says Jolanta Stettler, a 39 year old female from Denver, who was diagnosed with ocular melanoma and had less than six months to live. As reported in this NYTimes article, she and her husband searched the Internet to find an ongoing study that used a new treatment that injected tiny beads that emit a small amount of radiation – this helped her for 18 months. Next, she searched for advanced clinical trials and enrolled in a clinical trial sponsored by the National Institutes of Health that used concentrated chemotherapy, which resulted in reducing of her tumors by half.
- Investigative Trial of Interferon Alpha-2b To Shrink Cancer of the Eye : This clinical trial is investigating whether the drug currently showing promise in skin cancer can be used for eye cancer. The trial is enrolling patients with tumor size greater than 8 mm in diameter and greater than 2 mm in thickness. The patients taking any form of immunosuppersive medications will be excluded. This trial is being conducted at (If you are not sure about whether you qualify, you can use your health record from Google Health or Microsoft HealthVault with TrialX.org to determine whether you are eligible for this clinical trial and contact appropriate trial investigator)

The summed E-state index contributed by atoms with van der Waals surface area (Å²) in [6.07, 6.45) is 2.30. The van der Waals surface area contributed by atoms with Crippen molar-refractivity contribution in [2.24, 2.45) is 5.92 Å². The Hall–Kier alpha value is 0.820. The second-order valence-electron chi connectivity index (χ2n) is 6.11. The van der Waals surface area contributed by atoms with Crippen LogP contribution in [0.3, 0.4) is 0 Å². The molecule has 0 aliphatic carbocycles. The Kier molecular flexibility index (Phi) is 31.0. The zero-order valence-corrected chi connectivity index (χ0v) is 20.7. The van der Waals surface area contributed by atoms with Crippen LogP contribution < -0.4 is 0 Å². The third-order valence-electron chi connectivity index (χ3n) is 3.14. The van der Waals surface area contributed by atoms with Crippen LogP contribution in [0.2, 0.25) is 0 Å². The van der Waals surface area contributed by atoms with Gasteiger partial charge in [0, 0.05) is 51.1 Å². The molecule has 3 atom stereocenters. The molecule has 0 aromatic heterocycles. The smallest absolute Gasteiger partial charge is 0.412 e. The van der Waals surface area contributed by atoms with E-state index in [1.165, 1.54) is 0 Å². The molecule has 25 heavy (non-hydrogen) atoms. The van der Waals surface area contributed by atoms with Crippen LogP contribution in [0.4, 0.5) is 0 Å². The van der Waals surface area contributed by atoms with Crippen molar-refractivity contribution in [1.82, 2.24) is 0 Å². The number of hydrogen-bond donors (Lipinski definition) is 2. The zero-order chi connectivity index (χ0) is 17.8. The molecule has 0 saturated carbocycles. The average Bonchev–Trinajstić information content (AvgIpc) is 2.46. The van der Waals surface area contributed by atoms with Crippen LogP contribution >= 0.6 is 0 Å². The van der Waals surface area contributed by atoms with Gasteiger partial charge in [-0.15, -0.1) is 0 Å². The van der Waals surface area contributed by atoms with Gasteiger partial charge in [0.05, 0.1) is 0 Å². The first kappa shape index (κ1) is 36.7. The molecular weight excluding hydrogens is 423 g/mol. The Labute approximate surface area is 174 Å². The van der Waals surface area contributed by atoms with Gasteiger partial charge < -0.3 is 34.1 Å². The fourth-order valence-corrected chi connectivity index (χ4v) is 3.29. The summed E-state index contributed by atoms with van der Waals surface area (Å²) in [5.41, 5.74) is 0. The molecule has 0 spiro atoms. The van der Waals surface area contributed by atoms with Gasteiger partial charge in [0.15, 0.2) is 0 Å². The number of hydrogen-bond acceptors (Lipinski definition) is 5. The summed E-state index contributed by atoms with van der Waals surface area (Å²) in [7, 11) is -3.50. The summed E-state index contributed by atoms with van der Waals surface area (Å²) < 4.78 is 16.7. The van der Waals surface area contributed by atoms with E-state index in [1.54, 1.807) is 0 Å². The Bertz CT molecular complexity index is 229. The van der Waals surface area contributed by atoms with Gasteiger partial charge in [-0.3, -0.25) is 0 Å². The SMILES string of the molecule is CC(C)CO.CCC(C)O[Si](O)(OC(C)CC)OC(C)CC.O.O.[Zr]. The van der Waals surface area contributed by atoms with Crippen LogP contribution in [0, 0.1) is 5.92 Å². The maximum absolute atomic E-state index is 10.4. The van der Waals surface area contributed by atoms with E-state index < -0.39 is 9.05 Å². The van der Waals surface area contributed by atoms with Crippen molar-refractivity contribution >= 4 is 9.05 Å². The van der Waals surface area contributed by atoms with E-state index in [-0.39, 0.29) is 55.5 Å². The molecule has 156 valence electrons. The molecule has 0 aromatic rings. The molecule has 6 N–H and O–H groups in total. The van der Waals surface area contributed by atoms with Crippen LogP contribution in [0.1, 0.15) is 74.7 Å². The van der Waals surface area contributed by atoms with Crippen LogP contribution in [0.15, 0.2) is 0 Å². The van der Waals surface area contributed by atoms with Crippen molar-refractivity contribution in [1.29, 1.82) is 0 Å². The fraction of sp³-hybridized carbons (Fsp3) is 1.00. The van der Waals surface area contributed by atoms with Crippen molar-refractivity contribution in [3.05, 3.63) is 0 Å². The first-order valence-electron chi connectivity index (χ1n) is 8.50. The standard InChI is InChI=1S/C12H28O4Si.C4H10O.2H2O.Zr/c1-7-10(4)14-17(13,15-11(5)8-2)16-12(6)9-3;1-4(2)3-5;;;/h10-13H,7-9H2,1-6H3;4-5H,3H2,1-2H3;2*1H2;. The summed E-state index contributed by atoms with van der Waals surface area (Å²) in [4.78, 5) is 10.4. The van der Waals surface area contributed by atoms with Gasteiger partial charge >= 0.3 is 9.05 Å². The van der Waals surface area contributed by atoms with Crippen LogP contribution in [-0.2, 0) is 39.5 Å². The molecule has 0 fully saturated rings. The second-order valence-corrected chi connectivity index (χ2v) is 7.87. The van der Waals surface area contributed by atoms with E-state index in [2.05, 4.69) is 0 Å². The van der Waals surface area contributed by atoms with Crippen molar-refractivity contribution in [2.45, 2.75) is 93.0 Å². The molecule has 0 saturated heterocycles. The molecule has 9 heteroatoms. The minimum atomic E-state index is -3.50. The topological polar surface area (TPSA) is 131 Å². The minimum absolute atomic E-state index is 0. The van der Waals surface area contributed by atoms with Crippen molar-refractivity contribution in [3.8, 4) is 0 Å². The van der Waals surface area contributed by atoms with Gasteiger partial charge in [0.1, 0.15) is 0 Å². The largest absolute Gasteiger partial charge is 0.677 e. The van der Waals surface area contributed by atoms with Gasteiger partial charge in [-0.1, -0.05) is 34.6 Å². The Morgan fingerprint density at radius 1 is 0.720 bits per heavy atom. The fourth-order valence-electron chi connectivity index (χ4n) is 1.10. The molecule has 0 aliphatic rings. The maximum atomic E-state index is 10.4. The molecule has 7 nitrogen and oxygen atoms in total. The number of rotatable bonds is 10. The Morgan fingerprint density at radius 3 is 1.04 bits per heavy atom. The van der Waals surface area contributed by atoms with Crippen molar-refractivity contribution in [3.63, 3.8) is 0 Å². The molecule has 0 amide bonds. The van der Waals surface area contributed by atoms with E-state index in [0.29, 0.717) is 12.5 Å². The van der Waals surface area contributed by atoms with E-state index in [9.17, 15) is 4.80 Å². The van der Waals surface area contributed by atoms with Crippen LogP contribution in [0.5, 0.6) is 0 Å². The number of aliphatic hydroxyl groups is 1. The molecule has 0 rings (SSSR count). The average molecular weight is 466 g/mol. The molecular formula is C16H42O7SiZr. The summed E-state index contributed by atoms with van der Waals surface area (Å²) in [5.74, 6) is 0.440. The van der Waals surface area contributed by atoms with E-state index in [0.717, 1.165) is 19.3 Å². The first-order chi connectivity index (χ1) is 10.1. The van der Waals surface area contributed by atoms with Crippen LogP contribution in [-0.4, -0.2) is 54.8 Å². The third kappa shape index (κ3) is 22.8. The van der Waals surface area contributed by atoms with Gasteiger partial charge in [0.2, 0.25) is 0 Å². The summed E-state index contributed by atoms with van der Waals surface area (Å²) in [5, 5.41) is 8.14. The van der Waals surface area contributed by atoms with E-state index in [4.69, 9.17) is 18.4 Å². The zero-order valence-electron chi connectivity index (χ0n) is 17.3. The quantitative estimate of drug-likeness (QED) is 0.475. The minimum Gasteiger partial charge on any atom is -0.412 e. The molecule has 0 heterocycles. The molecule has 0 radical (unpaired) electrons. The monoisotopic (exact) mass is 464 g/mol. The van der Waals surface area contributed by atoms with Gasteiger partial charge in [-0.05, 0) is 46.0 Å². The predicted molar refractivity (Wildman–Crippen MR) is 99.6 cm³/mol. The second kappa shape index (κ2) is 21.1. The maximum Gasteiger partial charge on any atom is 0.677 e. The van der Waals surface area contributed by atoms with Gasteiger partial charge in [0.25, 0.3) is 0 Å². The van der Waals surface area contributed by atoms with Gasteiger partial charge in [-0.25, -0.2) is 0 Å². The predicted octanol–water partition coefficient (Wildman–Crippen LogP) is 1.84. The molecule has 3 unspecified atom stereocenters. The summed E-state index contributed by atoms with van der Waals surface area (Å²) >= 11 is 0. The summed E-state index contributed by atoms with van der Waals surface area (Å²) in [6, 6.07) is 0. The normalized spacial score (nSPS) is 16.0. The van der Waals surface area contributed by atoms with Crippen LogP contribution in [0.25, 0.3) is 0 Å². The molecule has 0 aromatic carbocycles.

Optical Coherence Tomography of Retinal Abnormalities Associated With Choroidal Nevus Choroidal Melanoma and Choroidal Melanoma Treated With Iodine-125 Brachytherapy: This trial uses an advanced imaging technology that provides pictures of inner tissues of eye which wasn’t possible before. The trial is currently being conducted at the Jules Stein Eye Institute in Los Angeles, CA.
There are hundreds of Jolanta Stettlers out there who have been told “there is absolutely nothing that can be done” but these brave souls kept fighting and did not give up. Ultimately, they are helping millions of others and the future generations who will get the timely benefit of the new therapy or drug developed as consequence of their participation in these studies.